The discussion of HLPE has demonstrated the power of our formal approach in handling complicated epistemic reasoning based on types of agents. However, the proofs for most of our results about HLPE boil down to tedious combinatorial analysis. Actually, we can save effort here by using automatic model checking methods based on our logical frameworks (cf. e.g., Clarke et al. 1999). In this paper, we have formally defined what is a puzzle and what is a solution to a puzzle. The verification of a solution is then transformed into model checking problems for certain modal formulas. In principle, we can then use techniques from model checking in our setting. Our translations between languages allow us to do model checking of the complex languages by model checking the translated formulas in the simpler languages. Moreover, solutions to the puzzles can be found by a bounded search over the possible sequences of questions. Thus the spectrum of new puzzles should not be solved by hand but in an automatic manner. A detailed discussion of computational issues of the model checking problem is beyond the scope of this paper, and is left for future work.
The boundary between the solvable and the unsolvable We have shown that, if A, B, and C do not know each other’s types, then there is no solution to the revised HLPE puzzle. Since there are indeed solutions to the original HLPE puzzle, the natural question to ask is: Can we find a ‘minimal’ assumption on the knowledge of A, B, and C such that there is a solution? On the other hand, we can also keep the assumption of ignorance but allow agents to say ‘I do not know’ in some way to see whether this will lead to a solvable puzzle. As we discussed in Remark 5, this may raise several new possibilities for defining the types of subjective liars and bluffers.
From knowledge to belief and more In this paper we defined ‘subjective’ agent types by conditioning on knowledge of agents. However, realistic agents often rely on their beliefs to make announcements or answer questions. We can certainly replace knowledge operators with belief operators in types. An even further way to go is to consider probability distributions of propositions as preconditions of agent types, e.g., a liar is some one who tells lies 80 % of the time.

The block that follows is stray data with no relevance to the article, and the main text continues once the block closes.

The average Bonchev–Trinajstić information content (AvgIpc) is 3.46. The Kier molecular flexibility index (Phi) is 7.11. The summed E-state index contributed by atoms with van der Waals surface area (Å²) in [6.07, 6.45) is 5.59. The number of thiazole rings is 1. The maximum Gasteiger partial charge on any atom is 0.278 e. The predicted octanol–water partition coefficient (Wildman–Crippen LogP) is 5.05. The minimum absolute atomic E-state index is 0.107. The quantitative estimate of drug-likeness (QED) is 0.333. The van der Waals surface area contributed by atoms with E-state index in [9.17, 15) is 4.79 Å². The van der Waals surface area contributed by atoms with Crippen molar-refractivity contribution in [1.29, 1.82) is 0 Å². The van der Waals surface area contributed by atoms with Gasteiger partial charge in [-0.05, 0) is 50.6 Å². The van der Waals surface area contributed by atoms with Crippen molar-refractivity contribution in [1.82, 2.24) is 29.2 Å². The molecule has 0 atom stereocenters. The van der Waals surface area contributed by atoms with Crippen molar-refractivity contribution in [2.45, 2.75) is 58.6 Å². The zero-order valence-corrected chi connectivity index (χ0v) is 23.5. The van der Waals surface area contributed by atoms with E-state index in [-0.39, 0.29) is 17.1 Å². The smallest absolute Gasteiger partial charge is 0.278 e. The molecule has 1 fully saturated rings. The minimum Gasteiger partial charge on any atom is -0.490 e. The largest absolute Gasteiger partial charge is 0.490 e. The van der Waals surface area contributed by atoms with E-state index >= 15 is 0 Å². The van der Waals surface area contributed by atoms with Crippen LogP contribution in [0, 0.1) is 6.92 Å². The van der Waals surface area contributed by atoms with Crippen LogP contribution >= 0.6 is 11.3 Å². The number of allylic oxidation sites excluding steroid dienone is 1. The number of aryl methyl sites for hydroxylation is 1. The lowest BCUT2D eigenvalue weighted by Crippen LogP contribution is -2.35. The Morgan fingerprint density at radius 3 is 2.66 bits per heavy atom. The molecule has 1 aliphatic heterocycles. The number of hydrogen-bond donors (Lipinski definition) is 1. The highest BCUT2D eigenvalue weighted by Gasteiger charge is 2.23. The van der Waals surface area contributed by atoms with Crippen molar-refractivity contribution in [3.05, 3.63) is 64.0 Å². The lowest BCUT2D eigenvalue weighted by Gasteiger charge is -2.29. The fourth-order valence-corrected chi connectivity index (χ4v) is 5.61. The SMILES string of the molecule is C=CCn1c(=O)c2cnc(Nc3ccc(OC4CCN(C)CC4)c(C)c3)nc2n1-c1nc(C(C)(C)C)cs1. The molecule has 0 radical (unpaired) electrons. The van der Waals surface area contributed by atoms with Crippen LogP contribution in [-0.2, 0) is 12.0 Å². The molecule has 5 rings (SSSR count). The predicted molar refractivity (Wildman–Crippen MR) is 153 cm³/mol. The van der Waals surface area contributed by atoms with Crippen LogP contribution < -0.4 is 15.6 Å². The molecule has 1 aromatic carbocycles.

Richer agent types In this work, we focused on agent types in terms of what agents deliver by their announcements. There are definitely richer types in real life. For example, agent types may be reflected in how much information they would like to deliver w.r.t. what they know. A conservative agent may only announce \(\phi\lor \psi\) even when he knows ϕ. We will leave those richer types for other occasions.
Boolos credits Raymond Smullyan as the originator of the puzzle and John McCarthy for adding the twist of ja and da.
Truth values of epistemic formulas may not be preserved after announcement. For a study in the setting of PAL, we refer to (van Ditmarsch and Kooi 2006) and (Holliday and Icard III 2010).
We conjecture that \({\tt PALT}^{\bf T}\) is at least exponentially more succinct than \({\tt PAL}^{\bf T},\) but leave the proof for future work.
See (van Benthem and Minică 2009) for a similar composition issue in dynamic-epistemic logics of questions and answers.
I.e., (Q∪ F, δ) is an acyclic graph where each node except r has one and only one u-predecessor for each \(u\in{\bf U}, \) and r can reach all other nodes.
We conjecture that even when D can ask questions privately, the puzzle \({({\mathfrak{M}}_1,\theta)}\) still does not have any solution.
Interested readers may consult (Blackburn et al. 2002) for the preservation result of positive formulas in the standard setting of modal logic.
For instance, according to the semantics when s is in the shape of \({\tt STT}\_\_{\tt JA}, \lambda(A,s)(I(s,\phi, ja),A)=K_A\phi\). Therefore when answering ja, the updated model keeps the worlds satisfying \(K_A\phi\land{\tt STT}(A)\).
Acknowledgments
The authors would like to thank Hans van Ditmarsch and Johan van Benthem for their detailed comments on earlier versions of this paper, and thank Gregory Wheeler for pointing out the literature on the HLPE, which helped to shape the development of this work. We are also grateful to two anonymous referees of this journal for their very valuable comments. Both authors are partially supported by the Major Program of National Social Science Foundation of China (NO.11&ZD088). Yanjing Wang is also supported by the MOE Project of Key Research Institute of Humanities and Social Sciences in Universities (No.12JJD720011).